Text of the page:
Genetic alterations that give rise to a rare, fatal disorder known as MOGS-CDG paradoxically also protect cells against infection by viruses. Now, scientists at the Lewis Katz School of Medicine at Temple University have harnessed this unusual protective ability in a novel gene-editing strategy aimed at eliminating HIV-1 infection with no adverse effects on cell mortality.
The new approach, described online in the journal Molecular Therapy – Nucleic Acids, is based on a combination of two gene-editing constructs, one that targets HIV-1 DNA and one that targets a gene called MOGS – defects in which cause MOGS-CDG. In cells from persons infected with HIV-1, the Temple researchers show that disrupting the virus’s DNA while also deliberately altering MOGS blocks the production of infectious HIV-1 particles. The discovery opens up new avenues in the development of a cure for HIV/AIDS.
Proper MOGS function is essential for glycosylation, a process by which some cellular proteins synthesized in the body are modified to make them stable and functional. Glycosylation, however, is leveraged by certain kinds of infectious viruses. In particular, viruses like HIV, influenza, SARS-CoV-2, and hepatitis C, which are surrounded by a viral envelope, rely on glycosylated proteins to enter host cells.
In the new study, lead investigators Kamel Khalili, PhD, Laura H. Carnell Professor and Chair of the Department of Microbiology, Immunology, and Inflammation, Director of the Center for Neurovirology and Gene Editing, and Director of the Comprehensive NeuroAIDS Center at the Lewis Katz School of Medicine, and Rafal Kaminski, PhD, Assistant Professor at the Center for Neurovirology and Gene Editing at the Lewis Katz School of Medicine designed a genetic approach to exclusively turn on CRISPR to impede MOGS gene expression through DNA editing within immune cells that harbor replication competent, HIV-1. Their novel approach is expected to avoid any impact on the health of uninfected cells that retain normal MOGS gene function. Stimulation of the apparatus in HIV-1 infected cells disrupted the glycan structure of the HIV-1 envelope protein, culminating in the production of non-infectious virus particles.
“This approach is conceptually very interesting,” said Dr. Khalili, who is also senior investigator on the new study. “By mitigating the ability of the virus to enter cells, which requires glycosylation, MOGS may offer another target, in addition to the integrated viral DNA for developing the next generation of CRISPR gene-editing technology for HIV elimination.”
Dr. Kaminski, Dr. Khalili, and Tricia H. Burdo, PhD, Professor and Vice Chair in the Department of Microbiology, Immunology, and Inflammation and the Center for Neurovirology and Gene Editing at Temple and an expert in the use of non-human primate models for HIV-1, have been working together to further assess the efficacy and safety of CRISPR-MOGS strategy in preclinical studies. In previous work, the team demonstrated that CRISPR-based technology can successfully remove viral DNA from the cells of infected non-human primates.
Other researchers who contributed to the study include Hong Liu, Chen Chen, Shuren Liao, and Shohreh Amini, Department of Microbiology, Immunology, and Inflammation, Center for Neurovirology and Gene Editing, Lewis Katz School of Medicine at Temple University; Danielle K. Sohaii, Conrad R.Y. Cruz, and Catherine M. Bollard, Center for Cancer and Immunology Research, Children’s National Health System, The George Washington University; Thomas J. Cradick and Jennifer Gordon, Excision Biotherapeutics, San Francisco, CA; Anand Mehta, Stephane Grauzam, and James Dressman, Department of Cell and Molecular Pharmacology, Medical University of South Carolina; and Carlos Barrero and Magda Florez, Department of Pharmaceutical Sciences, School of Pharmacy, Temple University.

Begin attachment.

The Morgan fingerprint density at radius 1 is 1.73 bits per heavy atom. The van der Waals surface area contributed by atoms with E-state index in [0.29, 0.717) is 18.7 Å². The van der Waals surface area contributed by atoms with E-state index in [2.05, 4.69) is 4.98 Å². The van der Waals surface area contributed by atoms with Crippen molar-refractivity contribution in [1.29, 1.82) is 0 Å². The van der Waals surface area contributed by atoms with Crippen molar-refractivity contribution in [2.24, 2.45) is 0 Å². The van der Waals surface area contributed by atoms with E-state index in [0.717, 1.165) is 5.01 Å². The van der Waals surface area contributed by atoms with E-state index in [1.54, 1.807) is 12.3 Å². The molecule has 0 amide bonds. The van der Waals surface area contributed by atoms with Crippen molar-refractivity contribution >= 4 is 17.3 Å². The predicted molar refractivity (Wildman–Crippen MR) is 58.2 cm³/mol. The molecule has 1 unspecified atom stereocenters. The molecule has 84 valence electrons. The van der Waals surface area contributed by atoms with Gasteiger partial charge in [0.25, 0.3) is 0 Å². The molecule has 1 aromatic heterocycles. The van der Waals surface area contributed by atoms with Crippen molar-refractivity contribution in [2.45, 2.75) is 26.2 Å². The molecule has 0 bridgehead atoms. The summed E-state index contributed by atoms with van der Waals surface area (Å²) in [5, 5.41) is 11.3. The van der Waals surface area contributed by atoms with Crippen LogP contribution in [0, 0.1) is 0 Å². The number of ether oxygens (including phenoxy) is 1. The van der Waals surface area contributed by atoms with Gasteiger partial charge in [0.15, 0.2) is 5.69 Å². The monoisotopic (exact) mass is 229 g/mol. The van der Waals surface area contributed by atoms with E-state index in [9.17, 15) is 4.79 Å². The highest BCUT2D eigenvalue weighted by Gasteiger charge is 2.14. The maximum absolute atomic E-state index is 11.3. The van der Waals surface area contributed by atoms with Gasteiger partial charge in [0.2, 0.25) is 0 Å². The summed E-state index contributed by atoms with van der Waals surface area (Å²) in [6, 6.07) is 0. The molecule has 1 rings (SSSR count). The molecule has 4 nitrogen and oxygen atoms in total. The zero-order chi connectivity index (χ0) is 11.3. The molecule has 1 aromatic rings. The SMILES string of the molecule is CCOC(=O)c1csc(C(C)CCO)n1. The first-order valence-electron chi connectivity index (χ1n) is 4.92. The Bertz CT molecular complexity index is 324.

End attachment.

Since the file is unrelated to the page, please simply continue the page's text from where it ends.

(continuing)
The research was supported in part by grants from the National Institutes of Health and the W.W. Smith Charitable Trust.
Kamel Khalili is Co-Founder and Chief Scientific Consultant and holds equity in Excision BioTherapeutics, which has licensed the viral gene-editing technology from Temple University. Kamel Khalili and Rafal Kaminski are named inventors on patents that cover the viral gene-editing technology. Tricia Burdo serves on the Scientific Advisory Board and holds equity in Excision BioTherapeutics. These named researchers are employed by Temple University and conduct research activities sponsored by the company. Questions regarding their affiliations with Temple University may be directed to [email protected].
Dr. Khalili has not received financial compensation from any other third parties for any aspects of this published work. Shohreh Amini is the spouse of Kamel Khalili.
In addition to owning the viral gene-editing technology that Excision is licensing, Temple University also holds an equity interest in Excision. As a result of these interests, Temple University could ultimately potentially benefit financially from the outcome of this research. These interests have been reviewed and approved by Temple University in accordance with its Institutional Conflict of Interest policy. Questions about this can be directed to [email protected].